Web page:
Human Behaviour

Read some more about human behaviour in Booklet#6: Recognizing and Understanding Human Behavior to Improve Systems Engineering Results

Many risks that threaten the success of our projects are caused by human behaviour, or rather ill-understood, or even ignored human behaviour. Things that can go wrong by humans acting in unpredicted ways are caused for example by:

Actually, in these examples, the humans aren't acting unpredictably at all, because it happens again and again in many systems, and in many projects. If we don't learn to recognise and understand why people act like this, projects will continue to be affected by these issues.

Real human behaviour
Based on our cultural, social, and technical background we consciously, or even subconsciously assume people to display a certain behaviour. When humans do not behave like we assume they should, the behaviour seems unpredictable. When behaviour is unpredictable, it is difficult to create proper control functions with humans in the loop. Even if the engineers don't forget to include human behaviour, they may find out that the humans in the system don't behave as expected, with unexpected results.

The engineers who designed and built the baggage handling system of London Heathrow Airport Terminal 5 claimed that their system was a huge technical success, and that the failure to get tens of thousands of bags on board of the proper aircraft was caused by "human error". After all, the terminal was delivered on time and on budget, which admittedly was quite an achievement. However, a passenger is not interested in the technical detail of baggage handling in one airport. Normal people aren't interested in the technical details of a terminal.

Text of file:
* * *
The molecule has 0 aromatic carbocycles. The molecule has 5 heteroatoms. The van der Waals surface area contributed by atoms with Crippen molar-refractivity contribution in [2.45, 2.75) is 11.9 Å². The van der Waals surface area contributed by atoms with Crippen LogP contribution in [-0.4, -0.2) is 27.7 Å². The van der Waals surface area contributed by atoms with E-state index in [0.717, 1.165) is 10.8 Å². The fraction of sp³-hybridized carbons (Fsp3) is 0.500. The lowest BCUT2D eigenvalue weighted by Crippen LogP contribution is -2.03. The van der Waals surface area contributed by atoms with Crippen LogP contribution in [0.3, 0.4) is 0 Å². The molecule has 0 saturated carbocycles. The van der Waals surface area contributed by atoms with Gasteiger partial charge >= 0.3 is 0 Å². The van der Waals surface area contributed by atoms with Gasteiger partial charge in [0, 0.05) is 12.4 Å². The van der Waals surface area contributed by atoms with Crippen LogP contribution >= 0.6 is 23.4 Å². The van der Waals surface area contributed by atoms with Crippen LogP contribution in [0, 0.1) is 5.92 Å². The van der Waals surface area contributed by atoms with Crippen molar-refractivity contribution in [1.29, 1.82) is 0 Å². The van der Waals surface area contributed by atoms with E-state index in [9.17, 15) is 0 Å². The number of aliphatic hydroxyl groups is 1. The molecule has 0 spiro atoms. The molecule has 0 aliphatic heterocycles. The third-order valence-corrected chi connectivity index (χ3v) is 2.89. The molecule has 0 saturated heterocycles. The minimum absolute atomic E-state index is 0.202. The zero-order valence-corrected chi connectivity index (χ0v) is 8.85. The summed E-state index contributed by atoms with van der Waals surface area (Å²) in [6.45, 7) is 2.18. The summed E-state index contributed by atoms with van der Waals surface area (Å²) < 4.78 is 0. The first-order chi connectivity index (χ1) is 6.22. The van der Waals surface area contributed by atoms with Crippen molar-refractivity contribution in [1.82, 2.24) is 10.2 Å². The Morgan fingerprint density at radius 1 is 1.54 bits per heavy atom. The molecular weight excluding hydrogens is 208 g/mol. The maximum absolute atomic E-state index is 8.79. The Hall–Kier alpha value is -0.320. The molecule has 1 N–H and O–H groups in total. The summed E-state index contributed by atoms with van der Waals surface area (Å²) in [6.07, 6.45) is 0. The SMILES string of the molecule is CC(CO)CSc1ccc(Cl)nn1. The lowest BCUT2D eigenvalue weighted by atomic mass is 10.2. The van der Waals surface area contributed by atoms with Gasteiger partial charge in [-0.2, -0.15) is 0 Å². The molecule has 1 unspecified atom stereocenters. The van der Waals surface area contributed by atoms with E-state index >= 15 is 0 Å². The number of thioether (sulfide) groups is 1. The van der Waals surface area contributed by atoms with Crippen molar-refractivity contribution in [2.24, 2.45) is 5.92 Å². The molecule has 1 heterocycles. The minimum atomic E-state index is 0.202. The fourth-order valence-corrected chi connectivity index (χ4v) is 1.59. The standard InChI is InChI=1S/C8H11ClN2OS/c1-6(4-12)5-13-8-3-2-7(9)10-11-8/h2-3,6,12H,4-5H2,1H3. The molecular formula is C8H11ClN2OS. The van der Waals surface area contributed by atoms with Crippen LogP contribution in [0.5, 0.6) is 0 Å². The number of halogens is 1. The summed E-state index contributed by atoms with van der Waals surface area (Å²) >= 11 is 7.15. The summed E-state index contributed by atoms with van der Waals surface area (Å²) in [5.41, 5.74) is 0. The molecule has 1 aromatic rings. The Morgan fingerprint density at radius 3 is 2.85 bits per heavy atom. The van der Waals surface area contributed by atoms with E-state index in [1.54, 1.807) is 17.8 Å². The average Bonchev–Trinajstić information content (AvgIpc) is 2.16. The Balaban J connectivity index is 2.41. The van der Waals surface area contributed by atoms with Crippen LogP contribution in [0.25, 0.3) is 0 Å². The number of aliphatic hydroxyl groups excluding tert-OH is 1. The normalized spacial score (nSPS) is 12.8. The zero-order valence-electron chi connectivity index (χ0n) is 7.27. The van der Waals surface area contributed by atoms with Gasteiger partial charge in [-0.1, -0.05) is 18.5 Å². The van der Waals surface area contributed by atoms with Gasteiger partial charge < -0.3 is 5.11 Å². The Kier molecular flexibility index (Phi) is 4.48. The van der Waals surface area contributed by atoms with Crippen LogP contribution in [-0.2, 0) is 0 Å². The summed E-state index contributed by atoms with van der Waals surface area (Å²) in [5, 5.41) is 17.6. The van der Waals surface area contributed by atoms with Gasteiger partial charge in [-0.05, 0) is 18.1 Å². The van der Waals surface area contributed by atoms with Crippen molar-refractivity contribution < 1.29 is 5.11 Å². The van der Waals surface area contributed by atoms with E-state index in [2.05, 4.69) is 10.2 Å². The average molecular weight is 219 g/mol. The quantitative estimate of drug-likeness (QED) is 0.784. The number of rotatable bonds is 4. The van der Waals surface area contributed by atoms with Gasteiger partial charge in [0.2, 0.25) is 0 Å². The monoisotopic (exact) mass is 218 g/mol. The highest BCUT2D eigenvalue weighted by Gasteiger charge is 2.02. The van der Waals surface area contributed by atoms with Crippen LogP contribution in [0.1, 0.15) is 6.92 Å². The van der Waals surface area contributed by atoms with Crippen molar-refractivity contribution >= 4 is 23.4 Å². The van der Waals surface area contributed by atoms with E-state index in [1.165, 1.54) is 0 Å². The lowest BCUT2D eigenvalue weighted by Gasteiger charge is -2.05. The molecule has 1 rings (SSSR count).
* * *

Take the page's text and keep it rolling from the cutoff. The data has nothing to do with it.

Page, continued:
They only want:
      To check-in their luggage as easily as possible
      To get their luggage back as quickly as possible and in acceptable condition, at their destination

They didn't. Everything in between is irrelevant to that passenger. One of the problems is to determine what the project (or work in general) really is about.

If we can overcome our intuitive tendency to assume how people should behave, and start studying how people actually behave, human behaviour turns out to be much more predictable than we think. Therefore, understanding of real human behaviour, and the incorporation of this behaviour in the loop should be an integral part of Systems Engineering in order to create really successful systems.

The behaviour of people responsible for success
Project Management is responsible for delivering a successful system, however, all other workers in the team also influence, or even determine the success, so they are at least as responsible. The team is also responsible to understand the behaviour of all people involved in the project, and adapt to this behaviour to make sure that things that can go wrong don't go wrong. As part of the work they can reach all these people involved, observe how they actually behave, check what might go wrong, and make sure it doesn't.
Systems Engineers, or developers in general, have an even wider responsibility, being responsible for the success of the system not only during the project, but also after delivery, in operation, maintenance, and disposal. After the project, our system has to deal all on its own, by design, with the behaviour of its users, as the designers aren't available anymore to 'hold hands' of the system. This calls for thoroughly understanding how humans actually behave, to make sure that the system successfully performs its mission, together with the humans using it, as well as other humans being affected by it.

Before understanding the particularities of other people's behaviour, it's good to start with understanding our own behaviour, and from there extrapolate and extend our understanding of all types of behaviour. On the following pages we'll discuss some elements of human behaviour which may pose risks for the successful, and timely delivery of the systems our projects are supposed to produce.